Q: Define the next generation LOS?
JAMES P. KELLY: The next LOS should enable loans to flow effortlessly through the LOS workflow — for all business channels using a single LOS vendor. This lowers costs, decreases margin for error, facilitates faster loan processing, and ensures compliance adherence. The less manual intervention the better. It should be a completely workflow-driven process. Notable is that the industry is moving closer to achieving a true end-to-end, fully paperless eMortgage process that is getting closer to becoming a reality, and the industry will need the right LOSs that help enable it.
Q: In addition to your LOS, you offer a correspondent/conduit solution. How is it doing?
JAMES P. KELLY: Phenomenally well. We are picking up a lot of new business with our OC Correspondent module. We’re seeing investment firms increasingly come to us to kick-start a de novo conduit business as well as lenders looking to launch or grow a correspondent channel. OC Correspondent is web-based and can be used a standalone solution or as integrated with our LOS, LenderAssist. It’s turnkey and can be implemented in as little as 30 days, depending on configuration needs. It’s been a huge success for us and we don’t see the deal flow slowing anytime soon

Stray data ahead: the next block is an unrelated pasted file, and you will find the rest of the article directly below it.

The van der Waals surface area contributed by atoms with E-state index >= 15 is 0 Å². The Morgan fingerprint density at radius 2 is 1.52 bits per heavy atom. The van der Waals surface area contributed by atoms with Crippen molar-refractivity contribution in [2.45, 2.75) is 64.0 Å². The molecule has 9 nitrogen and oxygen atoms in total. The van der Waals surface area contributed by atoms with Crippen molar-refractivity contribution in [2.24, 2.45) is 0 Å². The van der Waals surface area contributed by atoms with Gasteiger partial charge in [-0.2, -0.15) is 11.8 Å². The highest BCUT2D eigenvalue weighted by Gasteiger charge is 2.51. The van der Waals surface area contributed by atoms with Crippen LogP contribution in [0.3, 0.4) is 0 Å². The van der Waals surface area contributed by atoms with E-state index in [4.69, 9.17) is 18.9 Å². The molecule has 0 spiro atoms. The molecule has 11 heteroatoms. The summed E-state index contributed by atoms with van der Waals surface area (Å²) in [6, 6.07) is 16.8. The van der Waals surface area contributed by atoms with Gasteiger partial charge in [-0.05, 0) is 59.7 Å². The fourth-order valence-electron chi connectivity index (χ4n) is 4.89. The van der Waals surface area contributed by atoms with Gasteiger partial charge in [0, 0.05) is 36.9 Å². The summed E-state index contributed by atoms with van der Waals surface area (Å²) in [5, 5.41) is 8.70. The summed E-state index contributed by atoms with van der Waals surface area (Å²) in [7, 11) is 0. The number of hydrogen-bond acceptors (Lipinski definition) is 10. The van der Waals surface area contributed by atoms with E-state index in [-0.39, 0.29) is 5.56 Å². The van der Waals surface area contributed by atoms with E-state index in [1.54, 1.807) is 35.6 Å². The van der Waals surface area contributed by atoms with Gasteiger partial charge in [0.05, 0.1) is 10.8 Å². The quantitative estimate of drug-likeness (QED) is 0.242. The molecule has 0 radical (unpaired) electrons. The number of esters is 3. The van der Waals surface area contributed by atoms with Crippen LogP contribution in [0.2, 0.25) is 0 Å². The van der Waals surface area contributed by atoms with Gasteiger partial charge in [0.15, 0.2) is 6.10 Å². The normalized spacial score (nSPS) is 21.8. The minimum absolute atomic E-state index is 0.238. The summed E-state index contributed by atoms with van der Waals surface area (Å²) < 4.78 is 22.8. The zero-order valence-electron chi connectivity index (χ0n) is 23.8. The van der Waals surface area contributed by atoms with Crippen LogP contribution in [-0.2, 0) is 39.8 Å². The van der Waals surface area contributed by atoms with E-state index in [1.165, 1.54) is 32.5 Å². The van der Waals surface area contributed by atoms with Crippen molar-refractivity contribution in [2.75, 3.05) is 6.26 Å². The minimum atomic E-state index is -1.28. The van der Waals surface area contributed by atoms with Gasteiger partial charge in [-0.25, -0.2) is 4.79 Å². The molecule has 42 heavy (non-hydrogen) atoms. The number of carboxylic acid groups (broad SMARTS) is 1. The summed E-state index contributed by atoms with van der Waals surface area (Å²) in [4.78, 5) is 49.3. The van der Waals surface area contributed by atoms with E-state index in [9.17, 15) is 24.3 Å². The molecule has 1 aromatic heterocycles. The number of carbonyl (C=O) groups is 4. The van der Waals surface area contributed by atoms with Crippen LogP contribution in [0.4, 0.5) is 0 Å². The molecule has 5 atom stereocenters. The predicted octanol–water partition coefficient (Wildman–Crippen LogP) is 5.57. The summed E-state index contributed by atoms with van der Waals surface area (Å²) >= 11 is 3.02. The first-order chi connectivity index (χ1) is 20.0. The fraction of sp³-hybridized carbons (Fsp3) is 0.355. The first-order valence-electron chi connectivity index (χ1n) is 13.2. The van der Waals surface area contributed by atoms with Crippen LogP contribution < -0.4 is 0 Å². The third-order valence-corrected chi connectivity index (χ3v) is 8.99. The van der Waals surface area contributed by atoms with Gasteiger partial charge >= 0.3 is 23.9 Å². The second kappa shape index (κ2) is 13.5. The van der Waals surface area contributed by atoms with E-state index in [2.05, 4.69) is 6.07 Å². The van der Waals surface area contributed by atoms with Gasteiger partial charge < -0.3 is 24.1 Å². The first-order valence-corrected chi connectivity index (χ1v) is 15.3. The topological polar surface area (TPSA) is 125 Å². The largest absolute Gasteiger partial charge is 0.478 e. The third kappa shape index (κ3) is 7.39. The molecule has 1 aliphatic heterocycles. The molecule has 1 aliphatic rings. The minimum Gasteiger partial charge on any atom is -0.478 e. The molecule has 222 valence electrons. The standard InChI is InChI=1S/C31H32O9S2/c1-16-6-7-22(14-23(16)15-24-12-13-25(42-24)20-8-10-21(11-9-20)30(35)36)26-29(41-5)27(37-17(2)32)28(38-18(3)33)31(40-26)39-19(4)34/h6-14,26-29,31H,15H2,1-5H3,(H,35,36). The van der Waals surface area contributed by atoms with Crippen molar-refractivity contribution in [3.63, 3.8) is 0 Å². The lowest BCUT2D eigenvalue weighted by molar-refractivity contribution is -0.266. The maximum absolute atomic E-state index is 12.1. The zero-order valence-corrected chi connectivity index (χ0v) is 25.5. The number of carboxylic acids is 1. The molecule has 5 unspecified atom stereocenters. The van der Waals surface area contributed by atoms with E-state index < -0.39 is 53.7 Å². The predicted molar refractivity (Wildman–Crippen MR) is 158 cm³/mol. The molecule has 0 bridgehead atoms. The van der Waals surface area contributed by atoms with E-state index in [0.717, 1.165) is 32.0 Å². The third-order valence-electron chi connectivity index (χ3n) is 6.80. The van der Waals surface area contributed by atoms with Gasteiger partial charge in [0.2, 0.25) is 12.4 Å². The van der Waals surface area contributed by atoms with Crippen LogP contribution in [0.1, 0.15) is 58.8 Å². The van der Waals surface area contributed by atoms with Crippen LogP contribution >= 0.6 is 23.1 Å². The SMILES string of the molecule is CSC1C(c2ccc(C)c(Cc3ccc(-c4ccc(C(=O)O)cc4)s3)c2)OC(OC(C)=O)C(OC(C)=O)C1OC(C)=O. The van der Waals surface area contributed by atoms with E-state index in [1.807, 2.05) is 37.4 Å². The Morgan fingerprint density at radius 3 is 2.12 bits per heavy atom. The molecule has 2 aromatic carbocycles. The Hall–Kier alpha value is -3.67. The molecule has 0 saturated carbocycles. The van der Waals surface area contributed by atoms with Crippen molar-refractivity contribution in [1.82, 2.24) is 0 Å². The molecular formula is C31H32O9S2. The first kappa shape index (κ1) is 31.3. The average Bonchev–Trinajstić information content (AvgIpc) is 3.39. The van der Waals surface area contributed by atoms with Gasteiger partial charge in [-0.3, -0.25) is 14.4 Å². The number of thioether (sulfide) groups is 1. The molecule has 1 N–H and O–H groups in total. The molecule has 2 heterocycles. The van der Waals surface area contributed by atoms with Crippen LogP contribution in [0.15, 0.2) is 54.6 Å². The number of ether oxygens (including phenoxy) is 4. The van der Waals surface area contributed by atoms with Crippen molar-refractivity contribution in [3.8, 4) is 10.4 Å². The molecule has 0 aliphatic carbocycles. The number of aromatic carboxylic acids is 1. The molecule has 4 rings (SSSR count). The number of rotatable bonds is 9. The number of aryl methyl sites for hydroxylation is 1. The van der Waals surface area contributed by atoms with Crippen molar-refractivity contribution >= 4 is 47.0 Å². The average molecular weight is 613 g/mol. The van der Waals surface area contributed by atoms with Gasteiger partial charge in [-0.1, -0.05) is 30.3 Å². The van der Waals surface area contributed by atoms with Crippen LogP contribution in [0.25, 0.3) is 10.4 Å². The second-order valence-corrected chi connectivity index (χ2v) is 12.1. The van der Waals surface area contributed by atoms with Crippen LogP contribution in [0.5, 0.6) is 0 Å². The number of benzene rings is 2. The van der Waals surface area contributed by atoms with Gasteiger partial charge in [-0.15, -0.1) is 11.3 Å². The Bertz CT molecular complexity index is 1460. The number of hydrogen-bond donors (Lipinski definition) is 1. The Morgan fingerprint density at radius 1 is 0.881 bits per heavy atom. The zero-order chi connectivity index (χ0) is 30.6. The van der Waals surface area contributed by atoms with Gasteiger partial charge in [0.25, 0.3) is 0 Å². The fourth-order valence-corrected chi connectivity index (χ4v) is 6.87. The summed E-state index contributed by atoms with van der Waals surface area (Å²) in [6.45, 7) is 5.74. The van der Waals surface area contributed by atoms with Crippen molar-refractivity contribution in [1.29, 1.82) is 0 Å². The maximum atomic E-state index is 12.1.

Q: Can you share with us why it’s important for lenders to use a multi-channel LOS platform?
JAMES P. KELLY: Put simply, if you want to add a business channel or remove one, you shouldn’t have to add another LOS or scrap one if you exit a channel. Some lenders, especially larger ones, buy different LOS platforms to run different business channels. This is because most LOSs on the market purport to be truly multi-channel but they are not. The lender finds that out later. Disparate LOSs don’t talk to one another very well, if at all. The channels become siloed and as a result and there is a myriad of issues associated with that, not to mention a significantly higher cost to originate loans. Buyer beware. Make sure the LOS is truly multi-channel.
Q: What are some of the biggest challenges with LOS implementations?